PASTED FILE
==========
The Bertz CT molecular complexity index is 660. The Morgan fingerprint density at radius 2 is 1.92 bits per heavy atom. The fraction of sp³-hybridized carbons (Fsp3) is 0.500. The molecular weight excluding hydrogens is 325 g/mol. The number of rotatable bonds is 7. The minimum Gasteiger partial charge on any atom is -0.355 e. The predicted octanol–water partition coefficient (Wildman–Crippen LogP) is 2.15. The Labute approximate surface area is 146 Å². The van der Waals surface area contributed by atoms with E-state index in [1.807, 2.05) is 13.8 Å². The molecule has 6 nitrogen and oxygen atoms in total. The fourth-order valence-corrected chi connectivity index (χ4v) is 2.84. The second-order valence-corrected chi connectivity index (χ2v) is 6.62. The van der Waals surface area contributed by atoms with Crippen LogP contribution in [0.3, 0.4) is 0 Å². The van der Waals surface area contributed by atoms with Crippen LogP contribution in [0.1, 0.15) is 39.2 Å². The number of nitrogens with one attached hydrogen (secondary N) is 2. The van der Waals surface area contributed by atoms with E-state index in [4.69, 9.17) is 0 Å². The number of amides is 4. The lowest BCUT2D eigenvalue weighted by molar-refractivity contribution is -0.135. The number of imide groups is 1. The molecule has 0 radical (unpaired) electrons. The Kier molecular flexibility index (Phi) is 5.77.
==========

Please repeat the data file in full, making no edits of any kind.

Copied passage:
The Bertz CT molecular complexity index is 660. The Morgan fingerprint density at radius 2 is 1.92 bits per heavy atom. The fraction of sp³-hybridized carbons (Fsp3) is 0.500. The molecular weight excluding hydrogens is 325 g/mol. The number of rotatable bonds is 7. The minimum Gasteiger partial charge on any atom is -0.355 e. The predicted octanol–water partition coefficient (Wildman–Crippen LogP) is 2.15. The Labute approximate surface area is 146 Å². The van der Waals surface area contributed by atoms with E-state index in [1.807, 2.05) is 13.8 Å². The molecule has 6 nitrogen and oxygen atoms in total. The fourth-order valence-corrected chi connectivity index (χ4v) is 2.84. The second-order valence-corrected chi connectivity index (χ2v) is 6.62. The van der Waals surface area contributed by atoms with Crippen LogP contribution in [0.3, 0.4) is 0 Å². The van der Waals surface area contributed by atoms with Crippen LogP contribution in [0.1, 0.15) is 39.2 Å². The number of nitrogens with one attached hydrogen (secondary N) is 2. The van der Waals surface area contributed by atoms with E-state index in [4.69, 9.17) is 0 Å². The number of amides is 4. The lowest BCUT2D eigenvalue weighted by molar-refractivity contribution is -0.135. The number of imide groups is 1. The molecule has 0 radical (unpaired) electrons. The Kier molecular flexibility index (Phi) is 5.77.